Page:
A Good List Of Great Americans Who Were Held In Japanese Internment Camps

By | February 17, 2020

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Manzanar National Historic Site. (Getty Images North America)

On February 19, 1942, President Franklin Delano Roosevelt signed Executive Order 90066, A.K.A. the deeply unconstitutional order to the military to round up anyone of Japanese descent and lock them in internment camps.

Why would the United States government do such a thing? Short answer: Racism. Long answer: On December 7, 1941, Japanese air forces struck a navy base in Hawaii without warning, killing and injuring over 3,000 American service members and civilians. The attack on Pearl Harbor was especially surprising and traumatizing because the United States wasn't officially part of World War II yet, and the Japanese hadn't made any declarations against the U.S. Of course, America joined the war soon after (and eventually won, along with the other Allied Nations). Their hand was kind of forced.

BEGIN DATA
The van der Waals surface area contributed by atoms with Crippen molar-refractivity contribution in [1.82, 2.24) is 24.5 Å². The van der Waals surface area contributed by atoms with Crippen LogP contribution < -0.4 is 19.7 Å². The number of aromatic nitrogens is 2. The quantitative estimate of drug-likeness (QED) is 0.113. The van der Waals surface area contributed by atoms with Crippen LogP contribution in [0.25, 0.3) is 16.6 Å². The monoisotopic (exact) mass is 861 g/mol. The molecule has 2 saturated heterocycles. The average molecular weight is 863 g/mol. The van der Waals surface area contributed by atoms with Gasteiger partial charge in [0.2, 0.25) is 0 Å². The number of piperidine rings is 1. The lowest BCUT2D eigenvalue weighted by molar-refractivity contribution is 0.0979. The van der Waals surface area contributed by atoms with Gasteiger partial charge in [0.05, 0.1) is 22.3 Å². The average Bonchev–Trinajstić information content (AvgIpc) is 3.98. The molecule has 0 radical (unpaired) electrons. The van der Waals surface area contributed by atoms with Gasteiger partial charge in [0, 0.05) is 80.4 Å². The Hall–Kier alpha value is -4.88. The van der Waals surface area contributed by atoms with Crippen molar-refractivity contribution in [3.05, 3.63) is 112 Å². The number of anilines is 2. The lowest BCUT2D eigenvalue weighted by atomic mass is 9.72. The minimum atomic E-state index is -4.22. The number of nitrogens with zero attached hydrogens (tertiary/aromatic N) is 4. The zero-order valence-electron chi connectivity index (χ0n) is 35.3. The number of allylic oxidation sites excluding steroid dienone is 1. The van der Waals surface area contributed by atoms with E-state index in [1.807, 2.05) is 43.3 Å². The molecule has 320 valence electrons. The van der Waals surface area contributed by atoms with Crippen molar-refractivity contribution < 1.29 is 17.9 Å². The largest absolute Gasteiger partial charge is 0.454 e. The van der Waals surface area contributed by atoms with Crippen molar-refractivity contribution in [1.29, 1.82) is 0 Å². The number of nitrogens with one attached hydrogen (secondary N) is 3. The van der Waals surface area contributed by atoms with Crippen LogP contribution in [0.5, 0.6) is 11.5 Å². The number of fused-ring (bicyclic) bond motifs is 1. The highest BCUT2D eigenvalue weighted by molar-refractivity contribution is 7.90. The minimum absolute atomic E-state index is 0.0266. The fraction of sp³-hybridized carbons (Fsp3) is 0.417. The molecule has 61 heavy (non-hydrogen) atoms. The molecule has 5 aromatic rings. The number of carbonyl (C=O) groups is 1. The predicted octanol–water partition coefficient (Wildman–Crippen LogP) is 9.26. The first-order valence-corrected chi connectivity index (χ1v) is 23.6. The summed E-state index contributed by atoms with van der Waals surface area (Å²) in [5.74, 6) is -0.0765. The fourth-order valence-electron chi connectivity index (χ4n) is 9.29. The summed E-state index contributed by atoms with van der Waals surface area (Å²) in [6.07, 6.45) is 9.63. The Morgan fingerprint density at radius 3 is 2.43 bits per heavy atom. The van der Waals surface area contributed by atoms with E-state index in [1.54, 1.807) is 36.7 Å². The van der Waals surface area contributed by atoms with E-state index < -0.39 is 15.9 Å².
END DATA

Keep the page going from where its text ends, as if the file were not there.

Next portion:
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Exclusion Order. (Wikipedia Commons)

In the meantime, however, suspicions were brewing in the States. Those of Japanese descent fell under immense scrutiny, while those of German and Italian descent (the other Axis countries) were more or less free to go about their business. The wartime paranoia and racial tension eventually culminated in F.D.R. green-lighting American concentration camps, resulting in the internment of over 110,000 people of Japanese ancestry. Two-thirds of them were American-born.

The government seized property, froze bank accounts, and forcibly relocated families who lived too close to military zones for the government's comfort. They were placed in "relocation centers" and not allowed to leave, although within the barbed wire of the camps, the military left the Japanese and Japanese-Americans to their own devices. They created some semblance of community and home life, with schools, churches, and community events. Many of the residents of these camps went on to be prominent figures in American culture.